You
are considering a new product launch. The project will cost $2,200,000,
have a fouryear life, and have no salvage value; depreciation is
straightline to zero. Sales are projected at 150 units per year; price
per unit will be $29,000, variable cost per unit will be $17,500, and
fixed costs will be $590,000 per year. The required return on the
project is 12 percent, and the relevant tax rate is 34 percent.
a. 
Based
on your experience, you think the unit sales, variable cost, and fixed
cost projections given here are probably accurate to within ±10 percent.
What are the upper and lower bounds for these projections? What is the
basecase NPV? What are the bestcase and worstcase scenarios? (Negative amount should be indicated by a minus sign. Round your NPV answers to 2 decimal places. (e.g., 32.16))

Scenario  Unit Sales  Variable Cost  Fixed Costs  NPV 
Base  $  $  $  
Best  
Worst  
b. 
Evaluate the sensitivity of your basecase NPV to changes in fixed costs. (Negative amount should be indicated by a minus sign. Round your answer to 3 decimal places. (e.g., 32.161))

ΔNPV/ΔFC  $ 
c. 
What is the cash breakeven level of output for this project (ignoring taxes)? (Round your answer to 2 decimal places. (e.g., 32.16))

Cash breakeven 
d1 
What is the accounting breakeven level of output for this project? (Round your answer to 2 decimal places. (e.g., 32.16))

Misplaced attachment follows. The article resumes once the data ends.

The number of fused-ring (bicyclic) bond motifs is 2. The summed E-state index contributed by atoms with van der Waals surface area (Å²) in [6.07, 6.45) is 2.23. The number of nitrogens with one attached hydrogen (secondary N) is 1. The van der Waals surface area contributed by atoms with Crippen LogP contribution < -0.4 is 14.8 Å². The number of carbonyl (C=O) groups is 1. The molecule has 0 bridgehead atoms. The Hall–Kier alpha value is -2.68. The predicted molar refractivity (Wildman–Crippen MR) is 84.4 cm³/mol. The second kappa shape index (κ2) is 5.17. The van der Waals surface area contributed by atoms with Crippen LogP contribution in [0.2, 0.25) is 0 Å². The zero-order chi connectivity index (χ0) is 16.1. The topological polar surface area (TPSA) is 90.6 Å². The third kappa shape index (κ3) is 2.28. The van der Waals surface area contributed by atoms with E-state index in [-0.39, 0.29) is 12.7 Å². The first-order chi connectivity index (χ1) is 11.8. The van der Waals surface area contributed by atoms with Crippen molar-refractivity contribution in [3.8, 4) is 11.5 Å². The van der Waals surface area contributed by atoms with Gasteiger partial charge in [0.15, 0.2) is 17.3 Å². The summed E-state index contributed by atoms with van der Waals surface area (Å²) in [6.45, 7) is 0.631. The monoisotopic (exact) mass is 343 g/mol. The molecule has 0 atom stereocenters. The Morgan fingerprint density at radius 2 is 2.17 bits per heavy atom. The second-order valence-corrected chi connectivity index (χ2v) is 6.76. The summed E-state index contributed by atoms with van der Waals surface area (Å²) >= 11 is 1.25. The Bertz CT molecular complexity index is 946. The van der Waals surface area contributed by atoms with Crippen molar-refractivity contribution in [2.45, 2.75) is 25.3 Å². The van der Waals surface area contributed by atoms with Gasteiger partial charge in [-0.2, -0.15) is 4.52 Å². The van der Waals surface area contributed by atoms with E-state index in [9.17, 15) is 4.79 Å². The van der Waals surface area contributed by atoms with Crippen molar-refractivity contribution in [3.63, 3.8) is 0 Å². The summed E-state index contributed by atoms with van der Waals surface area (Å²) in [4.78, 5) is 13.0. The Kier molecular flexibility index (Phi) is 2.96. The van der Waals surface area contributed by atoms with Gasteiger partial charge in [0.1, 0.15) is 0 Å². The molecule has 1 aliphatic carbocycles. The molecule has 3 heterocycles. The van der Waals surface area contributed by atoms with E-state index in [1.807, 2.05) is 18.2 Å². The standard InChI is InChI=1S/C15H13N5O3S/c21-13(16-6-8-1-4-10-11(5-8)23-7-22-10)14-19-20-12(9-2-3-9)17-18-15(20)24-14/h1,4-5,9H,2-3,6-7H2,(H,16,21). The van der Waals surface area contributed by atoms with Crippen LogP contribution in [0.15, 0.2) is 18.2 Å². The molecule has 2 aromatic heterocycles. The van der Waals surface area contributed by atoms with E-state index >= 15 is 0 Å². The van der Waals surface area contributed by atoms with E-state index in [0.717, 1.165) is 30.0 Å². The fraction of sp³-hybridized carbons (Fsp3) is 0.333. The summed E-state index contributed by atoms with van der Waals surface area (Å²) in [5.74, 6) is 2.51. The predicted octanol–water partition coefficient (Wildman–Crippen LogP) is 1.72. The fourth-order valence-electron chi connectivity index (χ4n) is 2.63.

Accounting breakeven 
d2 
What is the degree of operating leverage at the accounting breakeven point? (Round your answer to 3 decimal places. (e.g., 32.161))

Degree of operating leverage 
Explanation:
a.
b.
c.
d.
The
basecase, bestcase, and worstcase values are shown below. Remember
that in the bestcase, sales and price increase, while costs decrease.
In the worstcase, sales and price decrease, and costs increase.

Using the tax shield approach, the OCF and NPV for the base case estimate is: 
OCF_{base} = [($29,000 – 17,500)(150) – $590,000](0.66) + 0.34($2,200,000/4) 
OCF_{base} = $936,100 
NPV_{base} = –$2,200,000 + $936,100(PVIFA_{12%,4}) 
NPV_{base} = $643,262.72 
The OCF and NPV for the worst case estimate are: 
OCF_{worst} = [($29,000 – 19,250)(135) – $649,000](0.66) + 0.34($2,200,000/4) 
OCF_{worst} = $627,385 
NPV_{worst} = –$2,200,000 + $627,385(PVIFA_{12%,4}) 
NPV_{worst} = –$294,412.58 
And the OCF and NPV for the best case estimate are: 
OCF_{best} = [($29,000 – 15,750)(165) – $531,000](0.66) + 0.34($2,200,000/4) 
OCF_{best} = $1,279,465 
NPV_{best} = –$2,200,000 + $1,279,465(PVIFA_{12%,4}) 
NPV_{best} = $1,686,182.18 
b.
To
calculate the sensitivity of the NPV to changes in fixed costs we
choose another level of fixed costs. We will use fixed costs of
$600,000. The OCF using this level of fixed costs and the other base
case values with the tax shield approach, we get:

OCF = [($29,000 – 17,500)(150) – $600,000](0.66) + 0.34($2,200,000/4) 
OCF = $929,500 
And the NPV is: 
NPV = –$2,200,000 + $929,500(PVIFA_{12%,4}) 
NPV = $623,216.22 
The sensitivity of NPV to changes in fixed costs is: 
ΔNPV/ΔFC = ($643,262.72 – 623,216.22)/($590,000 – 600,000) 
ΔNPV/ΔFC = –$2.005 
For every dollar FC increases, NPV falls by $2.005. 
c.
The cash breakeven is: 
Q_{C} = FC/(P – v) 
Q_{C} = $590,000/($29,000 – 17,500) 
Q_{C} = 51.30 
d.
The accounting breakeven is: 
Q_{A}= (FC + D)/(P – v) 
Q_{A} = [$590,000 + ($2,200,000/4)]/($29,000 – 17,500) 
Q_{A} = 99.13 
At the accounting breakeven, the DOL is: 
DOL = 1 + FC/OCF 
DOL = 1 + ($590,000/$550,000) = 2.073 
For each 1% increase in unit sales, OCF will increase by 2.073%.